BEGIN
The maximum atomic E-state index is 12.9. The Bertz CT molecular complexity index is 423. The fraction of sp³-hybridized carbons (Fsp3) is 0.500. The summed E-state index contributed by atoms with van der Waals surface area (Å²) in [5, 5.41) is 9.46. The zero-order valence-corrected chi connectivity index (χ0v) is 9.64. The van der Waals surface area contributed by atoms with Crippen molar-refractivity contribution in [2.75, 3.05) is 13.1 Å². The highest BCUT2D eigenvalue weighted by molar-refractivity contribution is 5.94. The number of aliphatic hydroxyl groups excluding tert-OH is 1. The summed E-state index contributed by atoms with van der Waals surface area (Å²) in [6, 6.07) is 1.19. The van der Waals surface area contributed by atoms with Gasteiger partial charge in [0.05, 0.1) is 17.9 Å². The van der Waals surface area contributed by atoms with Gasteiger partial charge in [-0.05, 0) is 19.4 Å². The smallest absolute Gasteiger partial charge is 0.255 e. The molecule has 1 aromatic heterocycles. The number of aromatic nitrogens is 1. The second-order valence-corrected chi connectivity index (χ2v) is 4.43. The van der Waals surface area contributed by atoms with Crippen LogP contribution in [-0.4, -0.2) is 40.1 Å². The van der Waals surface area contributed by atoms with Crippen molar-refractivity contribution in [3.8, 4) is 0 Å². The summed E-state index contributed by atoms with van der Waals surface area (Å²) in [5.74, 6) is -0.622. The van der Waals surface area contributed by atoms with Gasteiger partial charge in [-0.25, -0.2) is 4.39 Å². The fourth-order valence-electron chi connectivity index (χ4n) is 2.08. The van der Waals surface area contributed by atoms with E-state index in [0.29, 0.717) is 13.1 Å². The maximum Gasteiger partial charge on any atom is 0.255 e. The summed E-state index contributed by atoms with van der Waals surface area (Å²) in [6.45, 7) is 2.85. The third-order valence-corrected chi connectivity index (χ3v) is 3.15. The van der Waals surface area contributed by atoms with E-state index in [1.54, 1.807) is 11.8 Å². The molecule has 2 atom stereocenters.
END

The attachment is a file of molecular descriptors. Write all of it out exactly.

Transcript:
The maximum atomic E-state index is 12.9. The Bertz CT molecular complexity index is 423. The fraction of sp³-hybridized carbons (Fsp3) is 0.500. The summed E-state index contributed by atoms with van der Waals surface area (Å²) in [5, 5.41) is 9.46. The zero-order valence-corrected chi connectivity index (χ0v) is 9.64. The van der Waals surface area contributed by atoms with Crippen molar-refractivity contribution in [2.75, 3.05) is 13.1 Å². The highest BCUT2D eigenvalue weighted by molar-refractivity contribution is 5.94. The number of aliphatic hydroxyl groups excluding tert-OH is 1. The summed E-state index contributed by atoms with van der Waals surface area (Å²) in [6, 6.07) is 1.19. The van der Waals surface area contributed by atoms with Gasteiger partial charge in [0.05, 0.1) is 17.9 Å². The van der Waals surface area contributed by atoms with Gasteiger partial charge in [-0.05, 0) is 19.4 Å². The smallest absolute Gasteiger partial charge is 0.255 e. The molecule has 1 aromatic heterocycles. The number of aromatic nitrogens is 1. The second-order valence-corrected chi connectivity index (χ2v) is 4.43. The van der Waals surface area contributed by atoms with Crippen LogP contribution in [-0.4, -0.2) is 40.1 Å². The van der Waals surface area contributed by atoms with Crippen molar-refractivity contribution in [3.8, 4) is 0 Å². The summed E-state index contributed by atoms with van der Waals surface area (Å²) in [5.74, 6) is -0.622. The van der Waals surface area contributed by atoms with Gasteiger partial charge in [-0.25, -0.2) is 4.39 Å². The fourth-order valence-electron chi connectivity index (χ4n) is 2.08. The van der Waals surface area contributed by atoms with E-state index in [0.29, 0.717) is 13.1 Å². The maximum Gasteiger partial charge on any atom is 0.255 e. The summed E-state index contributed by atoms with van der Waals surface area (Å²) in [6.45, 7) is 2.85. The third-order valence-corrected chi connectivity index (χ3v) is 3.15. The van der Waals surface area contributed by atoms with E-state index in [1.54, 1.807) is 11.8 Å². The molecule has 2 atom stereocenters.